Hot coffee can send you to the bathroom faster than cold

If you’re into hot coffee, you may experience a stronger urge to visit the bathroom after enjoying your drink compared to people who prefer cold coffee drinks.

"The warm temperature of the liquid9 may stimulate motility," integrative gastroenterologist Marvin Singh, M.D. previously told mindbodygreen. 

Studies show10 that drinking warm liquids may stimulate intestinal movement and gastric emptying, or the time it takes for food to empty out of your stomach, while cold drinks have the opposite effect. 

A 2019 study published in the European Journal of Nutrition found that the consumption of 35 degrees Fahrenheit water slowed gastric motility10, while 140 degrees Fahrenheit water increased gastric motility. 

This means that, theoretically, drinking a hot coffee might have a stronger bowel-stimulating effect compared to drinking an iced coffee. (FYI, hot coffee11 is usually served at temps between 160 and 185 degrees Fahrenheit.)

According to Singh, having a hot cup of coffee in the morning may amplify the effect of the hot beverage on your GI system. "There are two major things that stimulate the GI tract: eating and waking up," he says. So when you wake up and have a hot beverage early in the morning, it might be part of the reason why you feel the need to poop shortly after.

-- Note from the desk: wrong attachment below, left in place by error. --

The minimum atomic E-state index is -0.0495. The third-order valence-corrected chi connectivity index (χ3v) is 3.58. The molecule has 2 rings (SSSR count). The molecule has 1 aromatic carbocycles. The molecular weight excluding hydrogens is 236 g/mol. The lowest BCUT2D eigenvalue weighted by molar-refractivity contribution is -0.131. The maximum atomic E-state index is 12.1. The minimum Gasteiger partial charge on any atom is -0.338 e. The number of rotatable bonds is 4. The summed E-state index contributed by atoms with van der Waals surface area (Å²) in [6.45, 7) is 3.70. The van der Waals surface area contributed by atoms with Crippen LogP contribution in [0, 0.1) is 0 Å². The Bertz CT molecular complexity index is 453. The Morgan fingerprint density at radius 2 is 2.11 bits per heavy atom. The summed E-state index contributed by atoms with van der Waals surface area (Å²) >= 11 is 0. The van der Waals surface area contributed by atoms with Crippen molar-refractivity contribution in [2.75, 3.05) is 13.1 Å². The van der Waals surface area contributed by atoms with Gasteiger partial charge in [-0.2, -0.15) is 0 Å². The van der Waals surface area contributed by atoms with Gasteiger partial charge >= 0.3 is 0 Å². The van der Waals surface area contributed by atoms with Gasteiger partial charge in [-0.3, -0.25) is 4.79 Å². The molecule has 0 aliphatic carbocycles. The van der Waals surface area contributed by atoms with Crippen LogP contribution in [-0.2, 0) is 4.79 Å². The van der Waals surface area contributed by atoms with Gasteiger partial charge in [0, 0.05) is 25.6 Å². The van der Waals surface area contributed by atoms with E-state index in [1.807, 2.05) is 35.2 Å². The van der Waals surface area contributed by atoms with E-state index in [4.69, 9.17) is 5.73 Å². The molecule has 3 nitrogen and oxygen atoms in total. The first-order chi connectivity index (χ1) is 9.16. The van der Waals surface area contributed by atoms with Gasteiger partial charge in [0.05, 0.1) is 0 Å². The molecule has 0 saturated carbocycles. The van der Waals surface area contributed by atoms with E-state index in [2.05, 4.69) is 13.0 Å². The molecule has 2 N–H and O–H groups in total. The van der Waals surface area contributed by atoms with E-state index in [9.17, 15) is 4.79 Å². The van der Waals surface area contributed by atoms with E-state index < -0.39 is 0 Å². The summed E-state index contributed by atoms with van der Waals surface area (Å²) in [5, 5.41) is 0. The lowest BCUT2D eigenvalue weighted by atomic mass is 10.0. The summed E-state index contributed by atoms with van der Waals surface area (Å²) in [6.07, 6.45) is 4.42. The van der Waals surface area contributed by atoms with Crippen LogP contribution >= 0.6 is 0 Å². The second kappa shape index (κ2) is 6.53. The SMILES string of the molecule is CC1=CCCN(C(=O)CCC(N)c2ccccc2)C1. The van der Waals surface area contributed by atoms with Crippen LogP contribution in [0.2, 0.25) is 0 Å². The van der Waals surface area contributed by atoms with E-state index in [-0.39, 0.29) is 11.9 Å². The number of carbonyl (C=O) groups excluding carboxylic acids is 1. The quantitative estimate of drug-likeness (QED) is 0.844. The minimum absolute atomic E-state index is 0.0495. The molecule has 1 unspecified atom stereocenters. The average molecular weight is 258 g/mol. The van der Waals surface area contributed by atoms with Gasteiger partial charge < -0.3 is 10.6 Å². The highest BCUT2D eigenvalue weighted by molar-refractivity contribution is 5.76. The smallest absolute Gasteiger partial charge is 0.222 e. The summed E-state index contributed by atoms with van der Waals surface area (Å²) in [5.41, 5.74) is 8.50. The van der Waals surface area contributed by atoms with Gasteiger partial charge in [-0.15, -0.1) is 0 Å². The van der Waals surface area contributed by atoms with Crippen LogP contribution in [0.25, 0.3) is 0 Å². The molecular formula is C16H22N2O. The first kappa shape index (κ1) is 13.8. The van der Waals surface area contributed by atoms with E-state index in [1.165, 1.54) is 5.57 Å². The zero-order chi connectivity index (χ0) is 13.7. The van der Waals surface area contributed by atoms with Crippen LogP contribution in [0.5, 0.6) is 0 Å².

Warm beverages seem to stimulate intestinal movement more than cold ones, so drinking a cup of hot coffee in the morning tends to get things moving quickly.

Is it ever unhealthy to poop after drinking coffee?

While some people welcome the stimulating effects coffee has on their bowels, coffee doesn’t sit well with everyone. Here are some signs that the brew isn't doing you any favors in the digestion department:


Drinking coffee causes gut discomfort

People with certain medical conditions or intolerances may experience symptoms like diarrhea, bloating, pain, cramps, and gas after drinking coffee, which isn’t normal. If you have a condition like IBS and feel that drinking coffee triggers diarrhea or other symptoms like pain and bloating, consider cutting it out for a while to see if your symptoms improve. 


Drinking coffee gives you diarrhea

Coffee can help make going to the bathroom easier and more comfortable, but it shouldn't cause symptoms like diarrhea. If you find that you have diarrhea every time you drink coffee, you might want to switch to another beverage, like green tea, to see if it’s easier on your body. 


You rely on coffee to poop

Finally, even though coffee can help you have regular and consistent bowel movements, you shouldn’t be dependent on coffee’s poop-stimulating effects.